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Does Python optimize regexes?

Hi. I just have a question about optimizations Python does when
converting to bytecode.

import re
for someString in someListOfStrin gs:
if re.match('foo', someString):
print someString, "matched!"

Does Python notice that re.match is called with the same expression, and
thus lift it out of the loop? Or do I need to always optimize by hand
using re.compile? I suspect so because the Python bytecode generator
would hardly know about a library function like re.compile, unlike e.g.
Perl, with builtin REs.

Thanks much for any clarification or advice.

--
Jason Smith
Open Enterprise Systems
Bangkok, Thailand
http://oes.co.th

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Jul 18 '05 #1
5 2171
Jason Smith wrote:
Hi. I just have a question about optimizations Python does when
converting to bytecode.

import re
for someString in someListOfStrin gs:
if re.match('foo', someString):
print someString, "matched!"

Does Python notice that re.match is called with the same expression, and
thus lift it out of the loop? Or do I need to always optimize by hand
using re.compile? I suspect so because the Python bytecode generator
would hardly know about a library function like re.compile, unlike e.g.
Perl, with builtin REs.

Thanks much for any clarification or advice.


Python puts the compiled regular expressions into a cache. The relevant code
is in sre.py:

def match(pattern, string, flags=0):
return _compile(patter n, flags).match(st ring)

....

def _compile(*key):
p = _cache.get(key)
if p is not None:
return p
....

So not explicitly calling compile() in advance only costs you two function
calls and a dictionary lookup - and maybe some clarity in your code.

Peter

Jul 18 '05 #2
Peter Otten wrote:
Python puts the compiled regular expressions into a cache. The relevant


By the way, re.compile() uses that cache, too:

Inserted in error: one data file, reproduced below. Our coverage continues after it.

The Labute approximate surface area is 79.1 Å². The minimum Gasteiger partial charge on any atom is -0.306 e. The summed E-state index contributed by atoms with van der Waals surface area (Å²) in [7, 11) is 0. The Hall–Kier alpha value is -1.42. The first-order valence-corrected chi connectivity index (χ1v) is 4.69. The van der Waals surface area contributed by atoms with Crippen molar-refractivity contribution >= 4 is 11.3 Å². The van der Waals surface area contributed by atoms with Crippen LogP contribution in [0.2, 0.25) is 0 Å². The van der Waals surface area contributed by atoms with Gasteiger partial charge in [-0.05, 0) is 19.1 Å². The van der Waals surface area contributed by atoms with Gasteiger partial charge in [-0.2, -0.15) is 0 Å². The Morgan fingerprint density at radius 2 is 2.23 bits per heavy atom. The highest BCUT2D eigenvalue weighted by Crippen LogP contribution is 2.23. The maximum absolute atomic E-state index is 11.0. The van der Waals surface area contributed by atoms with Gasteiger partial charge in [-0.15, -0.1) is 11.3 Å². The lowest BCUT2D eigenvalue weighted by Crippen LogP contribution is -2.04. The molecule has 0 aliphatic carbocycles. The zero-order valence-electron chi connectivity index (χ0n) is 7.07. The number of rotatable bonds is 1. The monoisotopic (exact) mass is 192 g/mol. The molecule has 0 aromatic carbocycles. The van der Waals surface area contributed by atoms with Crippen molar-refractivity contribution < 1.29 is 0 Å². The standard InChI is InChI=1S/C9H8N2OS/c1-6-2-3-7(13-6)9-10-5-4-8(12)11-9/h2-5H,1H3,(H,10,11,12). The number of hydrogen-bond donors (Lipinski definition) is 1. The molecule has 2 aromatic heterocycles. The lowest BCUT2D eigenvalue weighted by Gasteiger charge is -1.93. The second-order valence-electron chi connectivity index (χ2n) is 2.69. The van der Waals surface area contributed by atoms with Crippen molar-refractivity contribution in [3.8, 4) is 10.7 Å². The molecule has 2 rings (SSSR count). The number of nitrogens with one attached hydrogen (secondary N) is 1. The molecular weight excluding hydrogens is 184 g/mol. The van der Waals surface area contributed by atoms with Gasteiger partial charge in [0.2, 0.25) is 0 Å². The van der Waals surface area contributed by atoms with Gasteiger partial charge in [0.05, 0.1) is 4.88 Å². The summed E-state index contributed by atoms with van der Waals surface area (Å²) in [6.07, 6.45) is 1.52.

import re
r1 = re.compile("abc ")
r2 = re.compile("abc ")
r1 is r2

True

Peter
Jul 18 '05 #3
Peter Otten wrote:
Python puts the compiled regular expressions into a cache. The relevant
code is in sre.py:

def match(pattern, string, flags=0):
return _compile(patter n, flags).match(st ring)

...

def _compile(*key):
p = _cache.get(key)
if p is not None:
return p
...

So not explicitly calling compile() in advance only costs you two function
calls and a dictionary lookup - and maybe some clarity in your code.


That cost can be significant. Here's a test case where not precompiling the
regular expression increased the run time by more than 50%:

http://groups.google.com/groups?selm....supernews.com

-Mike
Jul 18 '05 #4
Thanks much to Peter and Michael for the clarification.

Peter Otten wrote:
So not explicitly calling compile() in advance only costs you two function
calls and a dictionary lookup - and maybe some clarity in your code.


The reason I asked is because I felt that re.compile() was less clear:

someRegex = re.compile('sea rchforme')
while something:
theString = getTheString()
if someRegex.searc h(theString):
celebrate()

I wanted to remove someRegex since I can shave a line of code and some
confusion, but I was worried about re.search() in a loop.

The answer is this is smartly handled in Python, as opposed to bytecode
optimizations. Great!

--
Jason Smith
Open Enterprise Systems
Bangkok, Thailand
http://oes.co.th

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Jul 18 '05 #5
In article <ma************ *************** ***********@pyt hon.org>,
Jason Smith <jh*@oes.co.t h> wrote:

The reason I asked is because I felt that re.compile() was less clear:

someRegex = re.compile('sea rchforme')
while something:
theString = getTheString()
if someRegex.searc h(theString):
celebrate()

I wanted to remove someRegex since I can shave a line of code and some
confusion, but I was worried about re.search() in a loop.


My reasoning is slightly different. I'm always forgetting with
re.search whether the pattern or string goes first; with re.compile, you
can't fail. Yesterday I fixed a couple of bugs where someone else made
the same error....
--
Aahz (aa**@pythoncra ft.com) <*> http://www.pythoncraft.com/

"Typing is cheap. Thinking is expensive." --Roy Smith, c.l.py
Jul 18 '05 #6

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